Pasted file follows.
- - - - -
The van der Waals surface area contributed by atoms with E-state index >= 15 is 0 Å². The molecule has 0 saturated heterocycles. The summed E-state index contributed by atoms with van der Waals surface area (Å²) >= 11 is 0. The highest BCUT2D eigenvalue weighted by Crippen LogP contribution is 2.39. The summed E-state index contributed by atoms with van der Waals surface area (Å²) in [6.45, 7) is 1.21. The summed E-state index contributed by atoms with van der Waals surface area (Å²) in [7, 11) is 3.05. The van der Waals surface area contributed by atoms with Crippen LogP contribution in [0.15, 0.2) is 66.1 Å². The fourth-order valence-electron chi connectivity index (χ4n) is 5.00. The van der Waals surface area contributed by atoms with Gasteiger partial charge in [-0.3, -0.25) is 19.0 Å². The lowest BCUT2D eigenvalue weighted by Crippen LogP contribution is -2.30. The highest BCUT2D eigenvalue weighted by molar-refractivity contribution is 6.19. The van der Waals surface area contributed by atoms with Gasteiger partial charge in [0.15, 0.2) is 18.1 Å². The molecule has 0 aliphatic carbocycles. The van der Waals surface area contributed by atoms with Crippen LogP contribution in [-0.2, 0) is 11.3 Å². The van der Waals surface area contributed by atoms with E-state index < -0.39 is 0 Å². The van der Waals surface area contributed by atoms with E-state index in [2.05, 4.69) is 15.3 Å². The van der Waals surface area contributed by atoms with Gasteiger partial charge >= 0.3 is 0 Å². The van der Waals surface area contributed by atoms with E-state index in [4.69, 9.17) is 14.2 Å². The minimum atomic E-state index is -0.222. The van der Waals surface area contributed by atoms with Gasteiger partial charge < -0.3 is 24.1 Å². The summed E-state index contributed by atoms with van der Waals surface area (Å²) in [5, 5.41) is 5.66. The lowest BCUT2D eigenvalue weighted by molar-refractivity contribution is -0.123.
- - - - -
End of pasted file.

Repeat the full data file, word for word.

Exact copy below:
The van der Waals surface area contributed by atoms with E-state index >= 15 is 0 Å². The molecule has 0 saturated heterocycles. The summed E-state index contributed by atoms with van der Waals surface area (Å²) >= 11 is 0. The highest BCUT2D eigenvalue weighted by Crippen LogP contribution is 2.39. The summed E-state index contributed by atoms with van der Waals surface area (Å²) in [6.45, 7) is 1.21. The summed E-state index contributed by atoms with van der Waals surface area (Å²) in [7, 11) is 3.05. The van der Waals surface area contributed by atoms with Crippen LogP contribution in [0.15, 0.2) is 66.1 Å². The fourth-order valence-electron chi connectivity index (χ4n) is 5.00. The van der Waals surface area contributed by atoms with Gasteiger partial charge in [-0.3, -0.25) is 19.0 Å². The lowest BCUT2D eigenvalue weighted by Crippen LogP contribution is -2.30. The highest BCUT2D eigenvalue weighted by molar-refractivity contribution is 6.19. The van der Waals surface area contributed by atoms with Gasteiger partial charge in [0.15, 0.2) is 18.1 Å². The molecule has 0 aliphatic carbocycles. The van der Waals surface area contributed by atoms with Crippen LogP contribution in [-0.2, 0) is 11.3 Å². The van der Waals surface area contributed by atoms with E-state index < -0.39 is 0 Å². The van der Waals surface area contributed by atoms with E-state index in [2.05, 4.69) is 15.3 Å². The van der Waals surface area contributed by atoms with Gasteiger partial charge >= 0.3 is 0 Å². The van der Waals surface area contributed by atoms with E-state index in [4.69, 9.17) is 14.2 Å². The minimum atomic E-state index is -0.222. The van der Waals surface area contributed by atoms with Gasteiger partial charge < -0.3 is 24.1 Å². The summed E-state index contributed by atoms with van der Waals surface area (Å²) in [5, 5.41) is 5.66. The lowest BCUT2D eigenvalue weighted by molar-refractivity contribution is -0.123.